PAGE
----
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Lenders at risk: 3 tips to reduce borrower counterclaims: the rise in counterclaim lawsuits filed by borrowers against community banks, credit unions and other financial institutions can be an opportunity for agents.

The housing crash caused a record number of foreclosures, putting lenders at greater risk of counterclaims by borrowers. Although some counterclaim suits are simply attempts by the borrower to stall the foreclosure process, many times that is not the case, which means lenders typically have to mount a costly defense until the merits are further determined.

The number of counterclaims being filed, the liability banks face, and the need for a strong defense all underscore the need for appropriate insurance coverage.

Current conditions provide an opportunity for agents and brokers to work with carriers to offer expertise and advice to help their clients at community banks, credit unions and other financial institutions address counterclaim exposures and solutions.

Borrowers who file lender liability counterclaims typically assert fault on the part of the lender at various points in the mortgage process: during the initial extension of the credit, during the servicing of the loan, or in the foreclosure process. Common causes of action include breach of contract, breach of fiduciary duty, failure to disclose loan terms, misrepresentation, fraud, negligence, failure to supervise a loan, breach of duty of good faith and fair dealing, invasion of privacy and violation of the Truth in Lending Act.

The borrower may seek monetary damages or other types of relief that can include prejudgment interest, treble damages, punitive damages and attorneys' fees. Additional retribution for nonmonetary relief can also be sought out by the borrower, such as rescission or reformation of the loan agreement, or a declaration that the loan is void.

Specialized agents and brokers with knowledge of financial institutions can leverage the current market conditions as an opportunity to demonstrate their expertise and help their clients under stand the various types of claims a borrower may file. These include:

* Misrepresentation of the profitability of a company or investment, interest rate, maturity date or other terms of the loan

* Loan extended to the borrower despite a poor credit history

* Misconduct during the servicing of the loan or violation of loan agreement terms

* Borrower loss of profits due to a reneging on a commitment to extend the loan or release additional funds

* Wrongdoing during the foreclosure process and faulty execution of the loan acceleration process.

For the lender, a counterclaim can either mark the start of a lengthy litigation process or a brief headache. Small banks are not alone when it comes to lender liabilities and the threat of counterclaim litigation. To help reduce the risk of potential damages, leading agents and brokers are providing risk mitigation suggestions.

For example, they are underscoring for clients that their loan processes must be consistent and follow strict guidelines. From the first meeting with the borrower, lenders should be mindful that the borrower may rely on their advice when accepting the terms of the loan. Lenders also should document the terms of the loan, any modifications to those terms and all communications with the borrower and other involved parties throughout the process. By creating a detailed loan file, lenders strengthen their defense against any potential counterclaims.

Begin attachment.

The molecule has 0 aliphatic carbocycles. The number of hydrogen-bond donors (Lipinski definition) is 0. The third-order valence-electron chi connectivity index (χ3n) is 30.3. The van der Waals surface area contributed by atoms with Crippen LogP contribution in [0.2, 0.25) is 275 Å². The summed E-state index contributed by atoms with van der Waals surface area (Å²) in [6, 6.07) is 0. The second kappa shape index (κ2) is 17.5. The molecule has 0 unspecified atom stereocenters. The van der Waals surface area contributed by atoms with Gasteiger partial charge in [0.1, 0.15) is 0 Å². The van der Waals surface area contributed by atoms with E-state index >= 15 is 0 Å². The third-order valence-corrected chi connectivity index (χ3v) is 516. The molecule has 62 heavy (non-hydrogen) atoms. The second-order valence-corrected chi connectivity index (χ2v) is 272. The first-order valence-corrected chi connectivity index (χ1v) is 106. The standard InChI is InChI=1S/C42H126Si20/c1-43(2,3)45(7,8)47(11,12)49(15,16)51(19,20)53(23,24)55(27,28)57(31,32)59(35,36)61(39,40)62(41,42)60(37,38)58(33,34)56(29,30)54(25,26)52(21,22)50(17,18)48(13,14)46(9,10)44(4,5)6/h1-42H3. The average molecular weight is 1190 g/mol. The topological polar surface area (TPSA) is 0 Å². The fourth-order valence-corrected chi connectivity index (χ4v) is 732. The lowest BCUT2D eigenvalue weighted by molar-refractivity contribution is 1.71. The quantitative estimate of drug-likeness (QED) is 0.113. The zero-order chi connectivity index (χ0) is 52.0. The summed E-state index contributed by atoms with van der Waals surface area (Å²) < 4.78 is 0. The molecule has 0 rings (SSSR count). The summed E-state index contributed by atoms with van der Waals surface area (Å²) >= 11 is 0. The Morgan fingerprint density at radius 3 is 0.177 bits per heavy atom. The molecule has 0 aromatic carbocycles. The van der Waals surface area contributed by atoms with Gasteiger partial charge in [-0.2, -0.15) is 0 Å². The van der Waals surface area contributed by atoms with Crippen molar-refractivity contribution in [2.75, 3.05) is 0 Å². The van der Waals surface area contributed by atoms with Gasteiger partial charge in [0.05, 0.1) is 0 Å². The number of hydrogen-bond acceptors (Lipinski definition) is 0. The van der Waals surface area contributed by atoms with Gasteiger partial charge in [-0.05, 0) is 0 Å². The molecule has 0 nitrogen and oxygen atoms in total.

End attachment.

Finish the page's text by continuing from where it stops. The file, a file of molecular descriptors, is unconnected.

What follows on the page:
To help prevent unnecessary foreclosure complications or counterclaims, agents and brokers can help their lender clients by providing the following best practice tips:

1 Due diligence: Lenders should carefully review the file to assess any potential disputes that could be raised by the borrower. The lender also may benefit from researching the borrower's legal history to assess whether he or she has a history of litigation.

2 Communication: Before moving forward with a foreclosure, agents and brokers should advise their lender clients to communicate clearly with the borrower. By discussing alternative solutions, such as forbearance or deed in lieu of foreclosure, the lender may be able to avoid a legal issue. Lenders who maintain amicable relations with borrowers are less likely to see a counterclaim arise from a foreclosure. Even if the borrower does file a counterclaim, evidence that the lender considered alternate payment options with the borrower can be beneficial to the defense.

3 Legal counsel: Before lenders choose a lawyer, agents and brokers should advise their clients to ensure that the lawyer they work with has experience in lender liability claim defense. The attorney handling the foreclosure is not necessarily the best person to defend against the counterclaim.

Specialized agents and brokers understand that lender liability counterclaims cannot always be avoided. Sharing risk management tactics with lenders can help them avoid problems and build a defense if a counterclaim occurs. Because litigation can be costly, agents and brokers are working closely with carriers that offer expertise and insight in financial institutions to ensure that their clients have the proper combination of insurance coverage to help meet defense costs and protect lenders' bottom lines.

More on the Web:

The Financial Meltdown:

> 5 Years Later

> High Risk, High Reward

> Bad Banking Puts Insurance on the Radar

Read these related articles at

Mark C. Horton manages and oversees Travelers' community bank business throughout the U.S.
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Title Annotation:FINANCIAL
Author:Horton, Mark C.
Publication:American Agent & Broker
Date:Nov 1, 2013
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